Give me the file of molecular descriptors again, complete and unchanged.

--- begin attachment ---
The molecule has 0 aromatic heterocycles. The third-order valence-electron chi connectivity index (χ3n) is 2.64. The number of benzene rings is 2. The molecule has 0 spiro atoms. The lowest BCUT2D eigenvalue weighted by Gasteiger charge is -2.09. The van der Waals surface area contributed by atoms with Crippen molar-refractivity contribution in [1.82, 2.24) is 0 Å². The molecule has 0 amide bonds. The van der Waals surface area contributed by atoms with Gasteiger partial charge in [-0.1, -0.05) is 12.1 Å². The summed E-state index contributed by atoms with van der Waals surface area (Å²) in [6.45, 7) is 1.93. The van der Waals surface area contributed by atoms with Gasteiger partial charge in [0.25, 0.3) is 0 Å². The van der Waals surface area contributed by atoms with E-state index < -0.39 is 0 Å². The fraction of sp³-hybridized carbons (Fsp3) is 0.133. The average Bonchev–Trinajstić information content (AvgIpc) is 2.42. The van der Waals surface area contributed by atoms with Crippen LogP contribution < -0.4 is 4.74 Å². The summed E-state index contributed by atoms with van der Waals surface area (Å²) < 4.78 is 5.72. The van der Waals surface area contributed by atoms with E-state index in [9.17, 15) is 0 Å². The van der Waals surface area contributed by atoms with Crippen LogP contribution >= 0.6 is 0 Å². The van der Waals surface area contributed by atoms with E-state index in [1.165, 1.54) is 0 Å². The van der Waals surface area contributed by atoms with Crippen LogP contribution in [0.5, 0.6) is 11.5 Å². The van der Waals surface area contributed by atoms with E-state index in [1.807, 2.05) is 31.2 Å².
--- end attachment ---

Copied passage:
The molecule has 0 aromatic heterocycles. The third-order valence-electron chi connectivity index (χ3n) is 2.64. The number of benzene rings is 2. The molecule has 0 spiro atoms. The lowest BCUT2D eigenvalue weighted by Gasteiger charge is -2.09. The van der Waals surface area contributed by atoms with Crippen molar-refractivity contribution in [1.82, 2.24) is 0 Å². The molecule has 0 amide bonds. The van der Waals surface area contributed by atoms with Gasteiger partial charge in [-0.1, -0.05) is 12.1 Å². The summed E-state index contributed by atoms with van der Waals surface area (Å²) in [6.45, 7) is 1.93. The van der Waals surface area contributed by atoms with Gasteiger partial charge in [0.25, 0.3) is 0 Å². The van der Waals surface area contributed by atoms with E-state index < -0.39 is 0 Å². The fraction of sp³-hybridized carbons (Fsp3) is 0.133. The average Bonchev–Trinajstić information content (AvgIpc) is 2.42. The van der Waals surface area contributed by atoms with Crippen LogP contribution < -0.4 is 4.74 Å². The summed E-state index contributed by atoms with van der Waals surface area (Å²) < 4.78 is 5.72. The van der Waals surface area contributed by atoms with E-state index in [9.17, 15) is 0 Å². The van der Waals surface area contributed by atoms with Crippen LogP contribution >= 0.6 is 0 Å². The van der Waals surface area contributed by atoms with E-state index in [1.165, 1.54) is 0 Å². The van der Waals surface area contributed by atoms with Crippen LogP contribution in [0.5, 0.6) is 11.5 Å². The van der Waals surface area contributed by atoms with E-state index in [1.807, 2.05) is 31.2 Å².